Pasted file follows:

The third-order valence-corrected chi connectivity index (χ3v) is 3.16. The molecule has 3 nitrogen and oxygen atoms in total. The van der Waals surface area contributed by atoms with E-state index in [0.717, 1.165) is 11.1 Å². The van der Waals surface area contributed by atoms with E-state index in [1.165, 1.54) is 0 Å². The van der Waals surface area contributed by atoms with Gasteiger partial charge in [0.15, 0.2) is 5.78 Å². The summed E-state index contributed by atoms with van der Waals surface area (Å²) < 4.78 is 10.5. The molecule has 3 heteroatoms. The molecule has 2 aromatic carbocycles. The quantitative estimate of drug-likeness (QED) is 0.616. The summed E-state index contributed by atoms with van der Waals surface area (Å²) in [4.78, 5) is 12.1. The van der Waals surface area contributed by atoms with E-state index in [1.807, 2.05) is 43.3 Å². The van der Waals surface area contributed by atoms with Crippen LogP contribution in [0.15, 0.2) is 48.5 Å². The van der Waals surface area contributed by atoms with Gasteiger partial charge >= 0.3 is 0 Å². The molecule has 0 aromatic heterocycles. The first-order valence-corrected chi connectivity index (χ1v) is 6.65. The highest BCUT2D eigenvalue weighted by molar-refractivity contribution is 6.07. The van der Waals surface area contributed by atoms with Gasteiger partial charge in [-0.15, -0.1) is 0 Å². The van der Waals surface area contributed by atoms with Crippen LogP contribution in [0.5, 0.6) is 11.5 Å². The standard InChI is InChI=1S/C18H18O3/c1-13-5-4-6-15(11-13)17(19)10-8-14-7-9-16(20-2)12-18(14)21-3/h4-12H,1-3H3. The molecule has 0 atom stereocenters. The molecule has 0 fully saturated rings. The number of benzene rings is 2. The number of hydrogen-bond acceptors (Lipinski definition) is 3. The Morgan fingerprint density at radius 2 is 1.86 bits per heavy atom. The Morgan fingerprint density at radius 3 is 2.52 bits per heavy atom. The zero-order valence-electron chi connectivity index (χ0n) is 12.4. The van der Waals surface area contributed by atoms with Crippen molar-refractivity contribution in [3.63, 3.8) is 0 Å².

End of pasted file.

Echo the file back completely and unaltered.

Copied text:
The third-order valence-corrected chi connectivity index (χ3v) is 3.16. The molecule has 3 nitrogen and oxygen atoms in total. The van der Waals surface area contributed by atoms with E-state index in [0.717, 1.165) is 11.1 Å². The van der Waals surface area contributed by atoms with E-state index in [1.165, 1.54) is 0 Å². The van der Waals surface area contributed by atoms with Gasteiger partial charge in [0.15, 0.2) is 5.78 Å². The summed E-state index contributed by atoms with van der Waals surface area (Å²) < 4.78 is 10.5. The molecule has 3 heteroatoms. The molecule has 2 aromatic carbocycles. The quantitative estimate of drug-likeness (QED) is 0.616. The summed E-state index contributed by atoms with van der Waals surface area (Å²) in [4.78, 5) is 12.1. The van der Waals surface area contributed by atoms with E-state index in [1.807, 2.05) is 43.3 Å². The van der Waals surface area contributed by atoms with Crippen LogP contribution in [0.15, 0.2) is 48.5 Å². The van der Waals surface area contributed by atoms with Gasteiger partial charge >= 0.3 is 0 Å². The molecule has 0 aromatic heterocycles. The first-order valence-corrected chi connectivity index (χ1v) is 6.65. The highest BCUT2D eigenvalue weighted by molar-refractivity contribution is 6.07. The van der Waals surface area contributed by atoms with Gasteiger partial charge in [-0.15, -0.1) is 0 Å². The van der Waals surface area contributed by atoms with Crippen LogP contribution in [0.5, 0.6) is 11.5 Å². The standard InChI is InChI=1S/C18H18O3/c1-13-5-4-6-15(11-13)17(19)10-8-14-7-9-16(20-2)12-18(14)21-3/h4-12H,1-3H3. The molecule has 0 atom stereocenters. The molecule has 0 fully saturated rings. The number of benzene rings is 2. The number of hydrogen-bond acceptors (Lipinski definition) is 3. The Morgan fingerprint density at radius 2 is 1.86 bits per heavy atom. The Morgan fingerprint density at radius 3 is 2.52 bits per heavy atom. The zero-order valence-electron chi connectivity index (χ0n) is 12.4. The van der Waals surface area contributed by atoms with Crippen molar-refractivity contribution in [3.63, 3.8) is 0 Å².